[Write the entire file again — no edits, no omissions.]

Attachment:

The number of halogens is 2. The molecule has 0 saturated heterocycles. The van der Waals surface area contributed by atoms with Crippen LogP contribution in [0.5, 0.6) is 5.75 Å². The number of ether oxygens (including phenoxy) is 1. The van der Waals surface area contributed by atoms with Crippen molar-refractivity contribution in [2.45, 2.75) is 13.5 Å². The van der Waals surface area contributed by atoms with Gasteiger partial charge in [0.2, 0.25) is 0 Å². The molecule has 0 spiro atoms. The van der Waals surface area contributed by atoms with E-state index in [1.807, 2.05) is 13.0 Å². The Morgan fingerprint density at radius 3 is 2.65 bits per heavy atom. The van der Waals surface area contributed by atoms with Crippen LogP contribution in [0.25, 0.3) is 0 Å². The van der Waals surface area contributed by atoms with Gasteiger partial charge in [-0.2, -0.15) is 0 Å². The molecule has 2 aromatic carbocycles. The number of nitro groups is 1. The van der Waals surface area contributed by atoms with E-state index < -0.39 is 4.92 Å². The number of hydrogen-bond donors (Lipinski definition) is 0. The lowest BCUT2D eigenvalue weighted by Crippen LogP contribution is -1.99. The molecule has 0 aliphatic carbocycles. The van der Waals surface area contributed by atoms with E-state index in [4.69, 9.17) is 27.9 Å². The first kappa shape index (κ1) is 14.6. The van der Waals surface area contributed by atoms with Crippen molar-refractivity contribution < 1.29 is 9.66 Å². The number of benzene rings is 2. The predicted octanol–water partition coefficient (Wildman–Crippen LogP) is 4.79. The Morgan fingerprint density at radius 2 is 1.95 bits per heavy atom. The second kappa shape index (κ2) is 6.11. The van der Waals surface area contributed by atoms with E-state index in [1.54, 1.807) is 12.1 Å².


The number of halogens is 2. The molecule has 0 saturated heterocycles. The van der Waals surface area contributed by atoms with Crippen LogP contribution in [0.5, 0.6) is 5.75 Å². The number of ether oxygens (including phenoxy) is 1. The van der Waals surface area contributed by atoms with Crippen molar-refractivity contribution in [2.45, 2.75) is 13.5 Å². The van der Waals surface area contributed by atoms with Gasteiger partial charge in [0.2, 0.25) is 0 Å². The molecule has 0 spiro atoms. The van der Waals surface area contributed by atoms with E-state index in [1.807, 2.05) is 13.0 Å². The Morgan fingerprint density at radius 3 is 2.65 bits per heavy atom. The van der Waals surface area contributed by atoms with Crippen LogP contribution in [0.25, 0.3) is 0 Å². The van der Waals surface area contributed by atoms with Gasteiger partial charge in [-0.2, -0.15) is 0 Å². The molecule has 2 aromatic carbocycles. The number of nitro groups is 1. The van der Waals surface area contributed by atoms with E-state index < -0.39 is 4.92 Å². The number of hydrogen-bond donors (Lipinski definition) is 0. The lowest BCUT2D eigenvalue weighted by Crippen LogP contribution is -1.99. The molecule has 0 aliphatic carbocycles. The van der Waals surface area contributed by atoms with E-state index in [4.69, 9.17) is 27.9 Å². The first kappa shape index (κ1) is 14.6. The van der Waals surface area contributed by atoms with Crippen molar-refractivity contribution < 1.29 is 9.66 Å². The number of benzene rings is 2. The predicted octanol–water partition coefficient (Wildman–Crippen LogP) is 4.79. The Morgan fingerprint density at radius 2 is 1.95 bits per heavy atom. The second kappa shape index (κ2) is 6.11. The van der Waals surface area contributed by atoms with E-state index in [1.54, 1.807) is 12.1 Å².